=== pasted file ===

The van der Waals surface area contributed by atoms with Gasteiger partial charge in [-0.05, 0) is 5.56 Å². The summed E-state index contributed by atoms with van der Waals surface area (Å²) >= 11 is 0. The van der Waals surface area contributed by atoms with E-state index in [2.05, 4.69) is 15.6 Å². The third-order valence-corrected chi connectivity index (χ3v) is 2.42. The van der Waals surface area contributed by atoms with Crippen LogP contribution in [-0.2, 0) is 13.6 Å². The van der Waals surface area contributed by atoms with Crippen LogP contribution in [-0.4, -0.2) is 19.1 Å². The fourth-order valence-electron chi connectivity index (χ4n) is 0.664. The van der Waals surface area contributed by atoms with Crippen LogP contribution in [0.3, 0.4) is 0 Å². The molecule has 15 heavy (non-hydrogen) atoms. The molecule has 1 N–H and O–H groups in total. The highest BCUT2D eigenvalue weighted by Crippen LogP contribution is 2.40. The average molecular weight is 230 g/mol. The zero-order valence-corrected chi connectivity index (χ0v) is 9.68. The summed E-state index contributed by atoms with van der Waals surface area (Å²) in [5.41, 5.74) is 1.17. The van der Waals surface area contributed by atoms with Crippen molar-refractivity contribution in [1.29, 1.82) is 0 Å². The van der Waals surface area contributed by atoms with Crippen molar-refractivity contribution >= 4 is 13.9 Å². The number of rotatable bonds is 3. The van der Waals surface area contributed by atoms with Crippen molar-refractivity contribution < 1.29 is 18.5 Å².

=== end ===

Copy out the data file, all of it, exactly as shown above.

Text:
The van der Waals surface area contributed by atoms with Gasteiger partial charge in [-0.05, 0) is 5.56 Å². The summed E-state index contributed by atoms with van der Waals surface area (Å²) >= 11 is 0. The van der Waals surface area contributed by atoms with E-state index in [2.05, 4.69) is 15.6 Å². The third-order valence-corrected chi connectivity index (χ3v) is 2.42. The van der Waals surface area contributed by atoms with Crippen LogP contribution in [-0.2, 0) is 13.6 Å². The van der Waals surface area contributed by atoms with Crippen LogP contribution in [-0.4, -0.2) is 19.1 Å². The fourth-order valence-electron chi connectivity index (χ4n) is 0.664. The van der Waals surface area contributed by atoms with Crippen LogP contribution in [0.3, 0.4) is 0 Å². The molecule has 15 heavy (non-hydrogen) atoms. The molecule has 1 N–H and O–H groups in total. The highest BCUT2D eigenvalue weighted by Crippen LogP contribution is 2.40. The average molecular weight is 230 g/mol. The zero-order valence-corrected chi connectivity index (χ0v) is 9.68. The summed E-state index contributed by atoms with van der Waals surface area (Å²) in [5.41, 5.74) is 1.17. The van der Waals surface area contributed by atoms with Crippen molar-refractivity contribution in [1.29, 1.82) is 0 Å². The van der Waals surface area contributed by atoms with Crippen molar-refractivity contribution >= 4 is 13.9 Å². The number of rotatable bonds is 3. The van der Waals surface area contributed by atoms with Crippen molar-refractivity contribution < 1.29 is 18.5 Å².